Binging on Barnacles in Spain
I'm tucked away in
Whenever I'm here, I make a point to be on the town square facing the towering
Since the Middle Ages, humble hikers have walked these miles to pay homage to the remains of St. James in his namesake city. Their traditional gear includes a cloak; a pointy, floppy hat; a walking stick and a gourd (for drinking from wells). The way is marked with yellow arrows or scallop shells (a symbol of the saint) at every intersection. Doing the entire route from the border to
At journey's end, hikers complete their pilgrimage by stepping on a scallop shell embedded in the pavement at the foot of the cathedral. I just love watching how different pilgrims handle the jubilation.
Most people picture
Routinely, pilgrims ask me to take their photo and email it to them. Then they say, "I've got to go meet with St. James," and as has been the routine for 1,000 years, they head into the cathedral.
Two blocks away,
Dried-apple grandmothers line up like a babushka cancan. Each sits on a stool so small it disappears under her work dress. At the women's feet are brown woven baskets filled as if they were cornucopias -- still-dirty eggs in one; in the next, greens clearly pulled this morning, soil clinging to their roots. One woman hopes to earn a few extra euros with homebrews -- golden bottles with ramshackle corks -- one named "licor cafe," the other, more mysteriously, "oruzo casero" (could it be homemade ouzo?).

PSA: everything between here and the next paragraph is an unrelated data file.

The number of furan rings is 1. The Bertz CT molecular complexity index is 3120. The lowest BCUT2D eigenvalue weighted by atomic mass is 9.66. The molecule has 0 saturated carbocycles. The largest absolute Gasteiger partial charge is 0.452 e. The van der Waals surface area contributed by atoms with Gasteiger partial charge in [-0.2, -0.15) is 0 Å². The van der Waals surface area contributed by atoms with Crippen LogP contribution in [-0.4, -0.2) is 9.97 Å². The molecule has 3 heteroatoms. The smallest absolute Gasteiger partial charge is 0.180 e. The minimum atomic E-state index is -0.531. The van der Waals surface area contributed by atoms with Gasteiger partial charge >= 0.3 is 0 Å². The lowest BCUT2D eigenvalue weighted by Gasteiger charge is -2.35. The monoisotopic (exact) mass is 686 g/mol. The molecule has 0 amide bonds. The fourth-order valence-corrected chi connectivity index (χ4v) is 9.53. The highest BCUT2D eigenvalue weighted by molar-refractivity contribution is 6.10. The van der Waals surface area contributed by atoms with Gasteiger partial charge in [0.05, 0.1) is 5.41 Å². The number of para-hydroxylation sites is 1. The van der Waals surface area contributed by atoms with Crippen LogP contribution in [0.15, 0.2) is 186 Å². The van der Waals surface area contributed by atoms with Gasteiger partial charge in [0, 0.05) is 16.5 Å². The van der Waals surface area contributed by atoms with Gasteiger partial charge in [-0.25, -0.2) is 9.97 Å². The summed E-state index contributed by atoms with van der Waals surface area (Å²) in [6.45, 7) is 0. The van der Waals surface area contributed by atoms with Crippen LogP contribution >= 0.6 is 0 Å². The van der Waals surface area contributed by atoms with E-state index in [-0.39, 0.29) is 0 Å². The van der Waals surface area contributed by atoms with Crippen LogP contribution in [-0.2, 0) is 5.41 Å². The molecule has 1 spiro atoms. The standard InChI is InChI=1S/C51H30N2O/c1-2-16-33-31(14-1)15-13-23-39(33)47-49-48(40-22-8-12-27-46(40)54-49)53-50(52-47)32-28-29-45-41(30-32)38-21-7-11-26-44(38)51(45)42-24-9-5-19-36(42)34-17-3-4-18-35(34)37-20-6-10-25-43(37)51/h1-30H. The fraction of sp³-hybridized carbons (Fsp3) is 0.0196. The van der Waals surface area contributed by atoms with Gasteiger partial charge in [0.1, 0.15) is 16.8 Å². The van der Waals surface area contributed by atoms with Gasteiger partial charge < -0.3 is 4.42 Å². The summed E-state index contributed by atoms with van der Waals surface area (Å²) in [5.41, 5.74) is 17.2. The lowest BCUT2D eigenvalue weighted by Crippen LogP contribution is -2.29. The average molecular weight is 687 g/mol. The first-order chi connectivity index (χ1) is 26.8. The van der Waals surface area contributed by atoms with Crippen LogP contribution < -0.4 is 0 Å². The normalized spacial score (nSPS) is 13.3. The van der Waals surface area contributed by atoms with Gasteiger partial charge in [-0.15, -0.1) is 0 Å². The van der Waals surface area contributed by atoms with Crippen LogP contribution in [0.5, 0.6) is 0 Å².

I see rickety card tables filled with yellow cheeses shaped like giant Hershey's Kisses ... or, to locals, breasts. This local cheese is called "tetilla" to revenge a prudish priest who, seven centuries ago, told a sculptor at the cathedral to redo a statue that he considered too buxom. Ever since, the townsfolk have shaped their cheese like exactly what the priest didn't want them to see carved in stone. You can't go anywhere in
Stepping farther into the market, I notice spicy red chorizo -- sausage in chains framing merchants' faces. Chickens, plucked and looking as rubbery as can be, fill glass cases. Fisherwomen in rubber aprons and matching gloves sort through folded money.
There's a commotion at the best stalls. Short ladies with dusty, blue-plaid roller carts jostle for the best deals. A selection of pig's ears mixed with hooves going nowhere fills a shoebox. The ears, translucent in the low rays of the morning sun, look as if someone had systematically and neatly flattened conch shells.
From one vendor I buy "percebes" (barnacles) at about
Then comes the climax of my morning: Julia brings my barnacles, stacked steaming on a stainless steel plate, as well as bread and another beer. I'm set. Twist, rip, bite. It's the bounty of the sea condensed into every little morsel ... edible jubilation in
(c) 2009 Rick Steves Distributed by Tribune Media Services, Inc.
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